These reflections were provoked by the events and debates of the last few years, as seen against the background of the twentieth century. Indeed this century has become, as Lenin predicted, a century of wars and revolutions, hence a century of that violence which is currently believed to be then- common denominator. There is, however, another factor in the present situation which, though predicted by nobody, is of at least equal importance. The technical development of implements of violence has now reached the point where no political goal could conceivably correspond to their destructive potential or justify their actual use in armed conflict. Hence, warfare - since times immemorial the final merciless arbiter in international disputes - has lost much of its effectiveness and nearly all of its glamour. 'The apocalyptic' chess game between the superpowers, that is, between those that move on the highest plane of our civilization, is being played according to the rule: 'If either 'wins' it is the end of both.' Moreover the game bears no resemblance to whatever war games preceded it. Its 'rational' goal is mutual deterrence, not victory.
Since violence-as distinct from power, force, or strength - always needs implements (as Engels pointed out long ago), the revolution in technology, a revolution in tool-making, was especially marked in warfare. The very substance of violent action is ruled by the question of means and ends, whose chief characteristic, if applied to human affairs, has always been that the end is in danger of being overwhelmed by the means, which it both justifies and needs. Since the end of human action, in contrast with the products of fabrication, can never be reliably predicted, the means used to achieve political goals are more often than not of greater relevance to the future world than the intended goals. Moreover, all violence harbors within itself an element of arbitrariness; nowhere does Fortuna, good or ill luck, play a more important role in human affairs than on the battlefield; and this intrusion of the 'Random Event' cannot be eliminated by game theories but only by the certainty of mutual destruction. It seems symbolic of this all-pervading unpredictability that those engaged in the perfection of the means of destruction have finally brought about a level of technical development where their aim, namely warfare, is on the point of disappearing altogether.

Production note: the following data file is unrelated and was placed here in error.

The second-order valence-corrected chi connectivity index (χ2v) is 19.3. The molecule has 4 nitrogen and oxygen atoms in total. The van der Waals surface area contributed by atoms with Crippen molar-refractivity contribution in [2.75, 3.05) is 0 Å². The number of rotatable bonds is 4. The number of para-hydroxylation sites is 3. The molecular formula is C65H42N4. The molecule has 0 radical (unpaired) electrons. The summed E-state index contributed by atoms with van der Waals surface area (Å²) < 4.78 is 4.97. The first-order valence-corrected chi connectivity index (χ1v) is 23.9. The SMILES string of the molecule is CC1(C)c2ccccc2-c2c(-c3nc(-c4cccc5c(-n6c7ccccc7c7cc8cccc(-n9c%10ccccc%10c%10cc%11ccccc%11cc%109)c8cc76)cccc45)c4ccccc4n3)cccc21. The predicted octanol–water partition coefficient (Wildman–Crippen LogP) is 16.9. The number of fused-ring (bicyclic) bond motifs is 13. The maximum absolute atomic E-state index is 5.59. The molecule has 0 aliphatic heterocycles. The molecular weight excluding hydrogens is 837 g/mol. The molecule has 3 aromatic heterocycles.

No one concerned with history and politics can remain unaware of the enormous role violence has always played in human affairs; and it is at first glance rather surprising that violence has so seldom been singled out for special consideration. (In the last edition of the Encyclopedia of the Social Sciences 'violence' does not even rate an entry.) This shows to what extent violence and its arbitrary nature were taken for granted and therefore neglected; no one questions or examines what is obvious to all. Whoever looked for some kind of sense in the records of the past was almost bound to look upon violence as a marginal phenomenon. When Clausewitz calls war 'the continuation of politics with other means,' or Engels defines violence as the accelerator of economic development, the emphasis is on political or economic continuity, on continuing a process which is determined by what preceded violent action. Hence, students of international relations have held until very recently that 'it was a maxim that a military resolution in discord with the deeper cultural sources of national power could not be stable,' or that, in Engels's words, 'wherever the power structure of a country contradicts its economic development' political power with its means of violence will suffer defeat.
Today all these old verities about the relation of war and politics or about violence and power no longer apply. We know that "a few weapons could wipe out all other sources of national power in a few moments," that biological weapons are devised which would enable "small groups of individuals ... to upset the strategic balance" and be cheap enough to be produced by "nations unable to develop nuclear striking forces," that "within a very few years" robot soldiers will have made "human soldiers completely obsolete," and that, finally, in conventional warfare the poor countries are much less vulnerable than the great powers precisely because they are "underdeveloped" and because technical superiority can "be much more of a liability than an asset" in guerrilla wars.
What all these very uncomfortable novelties add up to is a reversal in the relationship between power and violence, foreshadowing another reversal in the future relationship between small and great powers. The amount of violence at the disposal of a given country may no longer be a reliable indication of that country's strength or a reliable guarantee against destruction by a substantially smaller and weaker power. This again bears an ominous similarity to one of the oldest insights of political science, namely that power cannot be measured by wealth, that an abundance of wealth may erode power, that riches are particularly dangerous for the power and well-being of republics. ...
Hannah Arendt / Reflections on Violence